In the final model, after excluding non-significant variables, the odds ratios (95%CI) were 1.62 (1.02 - 2.59), 2.35 (1.40 - 3.96), 1.51 (1.00 - 2.27), 0.90 (0.83 - 0.97), 0.70 (0.50 - 0.98), and 1.72 (1.18 - 2.49), for lower education (R: higher education), married status (R: single), unemployment with having income (R: employed), age at menarche, starchy vegetables (R: the fourth quartile) and higher intakes of soft drinks (R: the fourth quartile), respectively (Table 2).


Compared to control probands, the risk of high WC, high BP, hyperglycemia, high TG, and low HDL increased significantly to 1.28 (1.10 - 1.48), 1.28 (1.09 - 1.49), 1.49 (1.28 - 1.75), 1.72 (1.50 - 1.98), and 1.49 (1.31 - 1.69), respectively in cases. Familial aggregation inherited from the father was significantly observed in all MetS components (from OR = 1.63 for hyperglycemia to OR = 2.69 for high WC) except for low HDL, after controlling for potential confounders. Familial aggregation resulting in offspring was significantly found for high WC (OR = 1.58) and hyperglycemia (OR = 1.64). Familial aggregation attributed from mothers and spouses were significantly predictive for high TG (OR = 0.29 and OR = 0.57, respectively) in both and high WC (OR = 0.33) just for mothers (Table 3).


Table 3.
Adjusted Odds Ratios for Familial Aggregation Associated with Individual Components of MetSa

5. Discussion


The present study reveals the familial aggregation of MetS, even after adjusting for potential socio-demographic and behavioral confounders. Compared to the control group, case-proband families had approximately a > two-fold risk of having MetS. In cases, among socio-demographic and reproductive factors, level of education, marital status, occupation, age at menarche, and some dietary factors were significantly associated with an elevated risk of MetS compared to the control group. The risk of all MetS components significantly increased from 1.28-fold for both high WC and BP to 1.72-fold for high TG among the case-proband group. Considering spouses and siblings, higher risk for MetS components among families whose fathers and offspring had MetS components implies the pivotal role of genetic inheritance in the incidence of this syndrome and its components. However, lack of the same association among families whose mothers had MetS components could emphasize the probable role of the other socio-behavioral factors. Our results are consistent with a previous TLGS study, which showed that children of parents with MetS had a > four-fold risk of having this syndrome (21). In addition, more findings from the TLGS show a high recurrence risk ratio (five-fold) of MetS among siblings and a higher significantly higher risk of MetS aggregation among probands’ families affected, even after adjustment for age, gender and smoking (22).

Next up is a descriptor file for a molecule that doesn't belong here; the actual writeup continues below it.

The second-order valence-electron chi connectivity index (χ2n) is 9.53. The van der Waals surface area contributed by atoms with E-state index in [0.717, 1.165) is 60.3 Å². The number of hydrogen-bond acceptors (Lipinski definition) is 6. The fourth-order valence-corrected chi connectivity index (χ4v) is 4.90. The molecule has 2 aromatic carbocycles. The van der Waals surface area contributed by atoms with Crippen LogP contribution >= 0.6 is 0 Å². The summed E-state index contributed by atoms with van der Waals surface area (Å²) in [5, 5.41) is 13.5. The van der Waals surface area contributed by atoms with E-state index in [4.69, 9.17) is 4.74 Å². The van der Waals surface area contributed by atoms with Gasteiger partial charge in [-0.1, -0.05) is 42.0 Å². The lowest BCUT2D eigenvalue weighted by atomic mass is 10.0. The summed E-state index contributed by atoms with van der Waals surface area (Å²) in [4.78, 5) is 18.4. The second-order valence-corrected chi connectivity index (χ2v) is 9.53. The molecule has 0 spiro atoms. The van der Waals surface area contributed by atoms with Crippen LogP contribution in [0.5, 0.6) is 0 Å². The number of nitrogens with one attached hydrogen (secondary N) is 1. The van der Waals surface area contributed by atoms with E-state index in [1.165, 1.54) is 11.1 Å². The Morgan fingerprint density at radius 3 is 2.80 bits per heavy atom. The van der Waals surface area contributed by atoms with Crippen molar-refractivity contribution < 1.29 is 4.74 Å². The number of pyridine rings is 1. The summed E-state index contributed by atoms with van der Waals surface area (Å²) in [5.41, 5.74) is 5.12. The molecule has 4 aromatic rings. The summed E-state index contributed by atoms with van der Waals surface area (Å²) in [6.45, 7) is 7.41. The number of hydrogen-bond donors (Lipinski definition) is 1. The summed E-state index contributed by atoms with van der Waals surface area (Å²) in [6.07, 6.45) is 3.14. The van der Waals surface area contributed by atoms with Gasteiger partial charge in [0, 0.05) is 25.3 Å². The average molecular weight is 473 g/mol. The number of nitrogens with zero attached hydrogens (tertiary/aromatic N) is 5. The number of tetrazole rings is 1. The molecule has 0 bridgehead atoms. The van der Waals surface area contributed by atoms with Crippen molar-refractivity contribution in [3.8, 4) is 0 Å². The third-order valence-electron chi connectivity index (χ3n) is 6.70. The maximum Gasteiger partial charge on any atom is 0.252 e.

The recurrence risk of sibling and familial aggregation of MetS and its components has been previously studied (23). A strong tendency to familial aggregation of MetS has been reported among Taiwanese people, even after controlling for potential confounders (10). Another study among the Chinese population revealed familial similarity regarding body fat, lipid profiles, FBS, insulin levels and blood pressure (24). Similar results from the Framingham Heart and Offspring Cohort have also shown family pair correlations for some of cardio-metabolic risk factors, specifically for BMI and lipid levels (25). Although these studies discuss genetic influences on the MetS and its components, the spousal correlations observed for this syndrome, as a whole or some of its components, in some of participants imply the role of environmental factors in shaping this familial aggregation (26, 27).


In the current study, compared to higher-educated subjects, familial aggregation of MetS was significantly higher in less-educated case probands. Despite considering education as a socio-demographic indicator in most previous studies, only a few discussed educational level as a determinant factor for incidence of MetS and its components (10, 28, 29). In line with our findings, another study showed that the familial aggregation of MetS was more likely among those with lower educational levels (10). In addition, there is more evidence showing that the incidence risk of MetS decreases with an increase in the years of education among Norwegian men and women (29). However, Ngo et al. emphasized the role of area-level of education in shaping the distribution and development of MetS rather than individual-level of education (30).


In addition to educational level, in the current study, marital status and occupation was significantly associated with familial aggregation of MetS. Growing literature has documented the relationship between socioeconomic position and a wide range of health outcomes, including cardio-metabolic diseases (30). For example, associations between state-level income inequality and cardio-metabolic risk factors such as BMI, hypertension and sedentarism have been found to be stronger in low-income individuals (31).